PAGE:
How to Know if Your Child is Ready for Music Lessons


When is it time to consider formal music lessons for your child? 

Children love music. Whether they are watching their favorite cartoon or making a drum set out of Tupperware, pots, and pans, but when will YOU know to sign up your child for lessons?

Look into your circle of friends, and you will quickly find someone who will never play music again because they did not find a passionate instructor they connected with, you will also find someone who became first chair violin because they fell in love with the violin in second grade.  

What age is the best?

It is usually not until five years old that a child is ready to learn to play an instrument.  At that point, they are pretty good at being able to sit and focus with a teacher.  We recommend the age of 5 to begin piano, voice, ukulele or drums, and the age of 7 for guitar, violin, woodwinds or brass.

Of course, there are exceptions.  We have students who started singing and playing an instrument before they could talk.  For those children, we have a program called Kindermusik, which is perfect for newborns to toddlers.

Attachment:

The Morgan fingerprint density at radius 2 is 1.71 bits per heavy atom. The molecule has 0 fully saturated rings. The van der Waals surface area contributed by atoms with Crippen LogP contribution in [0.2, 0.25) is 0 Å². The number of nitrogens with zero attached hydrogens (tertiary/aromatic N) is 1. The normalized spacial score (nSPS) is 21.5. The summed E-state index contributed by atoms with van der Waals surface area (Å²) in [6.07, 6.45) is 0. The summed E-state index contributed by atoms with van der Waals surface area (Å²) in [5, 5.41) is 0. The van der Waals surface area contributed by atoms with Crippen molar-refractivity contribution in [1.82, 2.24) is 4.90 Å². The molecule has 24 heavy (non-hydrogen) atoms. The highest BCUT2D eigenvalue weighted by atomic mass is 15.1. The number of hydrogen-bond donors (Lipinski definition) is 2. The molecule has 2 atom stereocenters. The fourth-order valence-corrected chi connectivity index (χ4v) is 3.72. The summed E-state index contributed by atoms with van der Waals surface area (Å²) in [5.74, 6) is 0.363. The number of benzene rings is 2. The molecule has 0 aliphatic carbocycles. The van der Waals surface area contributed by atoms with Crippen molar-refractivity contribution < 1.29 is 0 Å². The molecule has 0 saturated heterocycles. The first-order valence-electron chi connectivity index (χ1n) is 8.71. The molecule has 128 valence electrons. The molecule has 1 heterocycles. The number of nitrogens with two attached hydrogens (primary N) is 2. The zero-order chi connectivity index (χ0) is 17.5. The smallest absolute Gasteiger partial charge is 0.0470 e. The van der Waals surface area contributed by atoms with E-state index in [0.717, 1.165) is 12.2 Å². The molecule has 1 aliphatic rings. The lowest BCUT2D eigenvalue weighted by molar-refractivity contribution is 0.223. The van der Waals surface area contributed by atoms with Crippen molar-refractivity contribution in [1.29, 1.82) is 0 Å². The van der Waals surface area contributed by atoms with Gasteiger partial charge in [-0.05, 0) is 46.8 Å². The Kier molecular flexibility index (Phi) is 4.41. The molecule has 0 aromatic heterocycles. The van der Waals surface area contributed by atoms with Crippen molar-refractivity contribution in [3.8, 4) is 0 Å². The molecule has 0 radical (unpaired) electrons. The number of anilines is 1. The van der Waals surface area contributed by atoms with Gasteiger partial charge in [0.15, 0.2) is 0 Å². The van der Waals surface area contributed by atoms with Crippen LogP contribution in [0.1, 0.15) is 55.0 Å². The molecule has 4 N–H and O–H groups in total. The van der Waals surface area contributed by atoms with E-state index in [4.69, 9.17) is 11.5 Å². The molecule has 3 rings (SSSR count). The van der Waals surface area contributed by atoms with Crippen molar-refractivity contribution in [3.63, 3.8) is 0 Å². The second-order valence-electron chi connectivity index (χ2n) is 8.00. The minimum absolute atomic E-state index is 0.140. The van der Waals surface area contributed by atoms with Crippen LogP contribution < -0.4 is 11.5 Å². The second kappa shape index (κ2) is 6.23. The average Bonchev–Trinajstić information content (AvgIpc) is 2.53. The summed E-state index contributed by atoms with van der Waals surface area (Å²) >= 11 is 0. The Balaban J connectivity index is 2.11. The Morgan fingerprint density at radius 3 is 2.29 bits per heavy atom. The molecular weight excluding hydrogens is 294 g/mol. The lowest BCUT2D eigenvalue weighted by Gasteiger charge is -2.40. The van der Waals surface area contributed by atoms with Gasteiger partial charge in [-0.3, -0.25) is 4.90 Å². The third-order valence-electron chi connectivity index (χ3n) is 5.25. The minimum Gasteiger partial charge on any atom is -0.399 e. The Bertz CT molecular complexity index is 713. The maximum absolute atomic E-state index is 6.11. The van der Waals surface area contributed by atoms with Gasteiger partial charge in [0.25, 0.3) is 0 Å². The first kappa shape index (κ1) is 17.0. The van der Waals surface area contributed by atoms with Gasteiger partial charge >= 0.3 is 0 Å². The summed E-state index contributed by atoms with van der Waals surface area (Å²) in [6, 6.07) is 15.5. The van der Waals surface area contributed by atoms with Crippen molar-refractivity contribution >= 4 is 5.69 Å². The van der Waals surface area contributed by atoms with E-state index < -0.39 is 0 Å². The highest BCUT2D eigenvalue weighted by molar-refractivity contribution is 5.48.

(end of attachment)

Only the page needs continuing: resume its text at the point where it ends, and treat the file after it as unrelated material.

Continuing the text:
Here are five essential tips to consider when signing up your child for music lessons.

1. Watch your child, engage, and learn.

Quite simply, the easiest way to determine readiness is to watch your child's physical expression.  How do they react to music?  How often do they run over to a piano and bang on it?   Are they excited when they hear a song? Are they starting to ask?

2. Sign your child up for a Summer Music Camp

Summer music camps provide a group experience and give access to all types of instruments.  Often children don't know until they "feel" and "compare" a trumpet to a flute that they begin to develop an opinion.  Find a summer camp that provides a different instrument each day; this helps them to touch, feel, and listen to their unique sounds. After camp, they will tell YOU! 

3. Become your Childs Biggest Fan

Take a supportive role with your child.  Encourage, reinforce, and follow up with rewards to keep them engaged and energized. When they feel loving support, they will want to "show you" and will be more likely to continue their lessons.

4.  Join in the Fun

If you played an instrument, or still do, join your child.  Your interest will keep your child's interest growing.  Or find a local concert or musical theatre performance and take the family.   

5.  Find a Great Music Studio

Good studios have a month-to-month program that you can purchase a month of lessons at a time. And also make sure they have plenty of teachers to choose.  Music can be a lifelong and fun commitment.

Stay tuned for my next musical tip when we introduce you to Kindermusik and the development of music with children under five.